Size Matters. Compact LED Fixtures.
OHS Application

The art teachers at Opelika High School were looking for a unique way to demonstrate the effects of light and color for their students. What they ended up with was a state-of-the-art, color-changing LED lighting system powered by Crestron technology. The project was part of a larger $39 million renovation that added over 227,000 square feet of classroom space, a new cafeteria, field house and entrance. Construction was completed in three phases that took about 18 months.

The new classroom spaces feature wall-mounted keypads. Office and storage areas have occupancy sensors. All lighting is centrally controlled through a Crestron system and the lights turn on and off according to the school schedule and special events, but the highlight of the renovation is the art rooms. In addition to the standard fluorescent lights found in most classrooms, Opelika chose to install color-changing architectural fixtures. The school’s goal behind this unique choice was to get more students interested in the arts. The system allows instructors to not only control the changing of the colors, but also the light levels in the room.

Each art room has six Black Tank MIRO Cubes 4c fixtures mounted on standard tracks on the ceilings. Each MIRO fixture includes red, green, blue and white LED lights, which can be combined to create just about any color you can imagine. Each set of lights also comes with a set of lenses that can vary the coverage of the from from a narrow 15-degree spot up to 70- degree flood lighting. Teachers and students control the coverage and the color of each light fixture using a seven-inch Crestron TSW-750 touch screen. A dimming panel also controls the intensity of the light.

Understanding the Effects of Light

Lighting can affect the way you view the shape and appearance of an object. This is a difficult concept to teach by reading a textbook, but using Opelika’s lighting control system, students can see the effects firsthand. They can observe the subtle changes of light, color and shadow on an object as they manipulate the lighting control system. For example, one way this system can be used is to cast different color lights on a sculpture to see how that affects what students see or perceive. Setting some lights to red and others to blue would create a purple lighting scheme for students to work with and observe.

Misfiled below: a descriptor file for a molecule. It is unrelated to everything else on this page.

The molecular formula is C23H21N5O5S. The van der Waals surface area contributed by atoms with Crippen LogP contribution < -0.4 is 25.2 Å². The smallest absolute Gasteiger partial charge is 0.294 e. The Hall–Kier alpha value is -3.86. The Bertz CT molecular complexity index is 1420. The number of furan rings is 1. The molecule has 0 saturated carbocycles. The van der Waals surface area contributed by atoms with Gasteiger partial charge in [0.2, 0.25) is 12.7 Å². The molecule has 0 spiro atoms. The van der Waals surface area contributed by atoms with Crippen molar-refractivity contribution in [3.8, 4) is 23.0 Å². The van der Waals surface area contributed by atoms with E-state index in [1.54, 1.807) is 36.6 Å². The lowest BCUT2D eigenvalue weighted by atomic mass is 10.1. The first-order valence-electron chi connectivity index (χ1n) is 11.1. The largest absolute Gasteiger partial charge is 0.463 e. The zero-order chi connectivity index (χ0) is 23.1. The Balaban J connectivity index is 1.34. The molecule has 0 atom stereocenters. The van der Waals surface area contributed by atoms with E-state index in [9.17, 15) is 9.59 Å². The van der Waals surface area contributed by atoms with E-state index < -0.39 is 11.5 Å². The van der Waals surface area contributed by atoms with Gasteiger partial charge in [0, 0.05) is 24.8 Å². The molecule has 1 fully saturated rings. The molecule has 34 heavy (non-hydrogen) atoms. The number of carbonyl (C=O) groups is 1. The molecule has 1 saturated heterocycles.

The lighting within the rest of the school is not nearly as dramatic as the art rooms, but the rest of the building does benefit from having a centralized lighting system. If the school decides to make changes to its schedule or use of the lighting system, the installed equipment is flexible enough to allow school leaders to make those types of decisions. As school staff and administrators get used to their new system they will undoubtedly discover new benefits and uses over time.

For now, students and faculty are excited about their new facilities. According to a statement by Opelika High School Principal, Dr. Seymour Farrell, the school has experienced a renewed sense of school spirit.

“We have already seen a great boost in school pride,” he said.”It’s a great day for Opelika High School.”

Search